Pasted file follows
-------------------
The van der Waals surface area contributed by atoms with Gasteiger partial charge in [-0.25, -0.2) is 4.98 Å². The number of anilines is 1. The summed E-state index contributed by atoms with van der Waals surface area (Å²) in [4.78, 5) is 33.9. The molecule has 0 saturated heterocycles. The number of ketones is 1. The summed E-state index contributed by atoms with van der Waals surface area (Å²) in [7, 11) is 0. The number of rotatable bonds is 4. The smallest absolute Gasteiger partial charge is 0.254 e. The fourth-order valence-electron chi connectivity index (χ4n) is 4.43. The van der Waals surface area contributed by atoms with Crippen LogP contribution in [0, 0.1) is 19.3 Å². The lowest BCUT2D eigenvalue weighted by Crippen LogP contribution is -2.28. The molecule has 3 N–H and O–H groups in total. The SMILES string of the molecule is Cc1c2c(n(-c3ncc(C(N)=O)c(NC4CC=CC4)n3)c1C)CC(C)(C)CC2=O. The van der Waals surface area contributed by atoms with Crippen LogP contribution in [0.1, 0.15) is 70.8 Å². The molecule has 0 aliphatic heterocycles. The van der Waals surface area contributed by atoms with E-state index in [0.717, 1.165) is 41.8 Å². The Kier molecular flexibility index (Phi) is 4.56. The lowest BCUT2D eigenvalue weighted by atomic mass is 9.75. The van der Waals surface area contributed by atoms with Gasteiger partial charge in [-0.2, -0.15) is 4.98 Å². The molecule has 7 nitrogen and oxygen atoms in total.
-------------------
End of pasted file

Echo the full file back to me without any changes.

The van der Waals surface area contributed by atoms with Gasteiger partial charge in [-0.25, -0.2) is 4.98 Å². The number of anilines is 1. The summed E-state index contributed by atoms with van der Waals surface area (Å²) in [4.78, 5) is 33.9. The molecule has 0 saturated heterocycles. The number of ketones is 1. The summed E-state index contributed by atoms with van der Waals surface area (Å²) in [7, 11) is 0. The number of rotatable bonds is 4. The smallest absolute Gasteiger partial charge is 0.254 e. The fourth-order valence-electron chi connectivity index (χ4n) is 4.43. The van der Waals surface area contributed by atoms with Crippen LogP contribution in [0, 0.1) is 19.3 Å². The lowest BCUT2D eigenvalue weighted by Crippen LogP contribution is -2.28. The molecule has 3 N–H and O–H groups in total. The SMILES string of the molecule is Cc1c2c(n(-c3ncc(C(N)=O)c(NC4CC=CC4)n3)c1C)CC(C)(C)CC2=O. The van der Waals surface area contributed by atoms with Crippen LogP contribution in [0.1, 0.15) is 70.8 Å². The molecule has 0 aliphatic heterocycles. The van der Waals surface area contributed by atoms with E-state index in [0.717, 1.165) is 41.8 Å². The Kier molecular flexibility index (Phi) is 4.56. The lowest BCUT2D eigenvalue weighted by atomic mass is 9.75. The van der Waals surface area contributed by atoms with Gasteiger partial charge in [-0.2, -0.15) is 4.98 Å². The molecule has 7 nitrogen and oxygen atoms in total.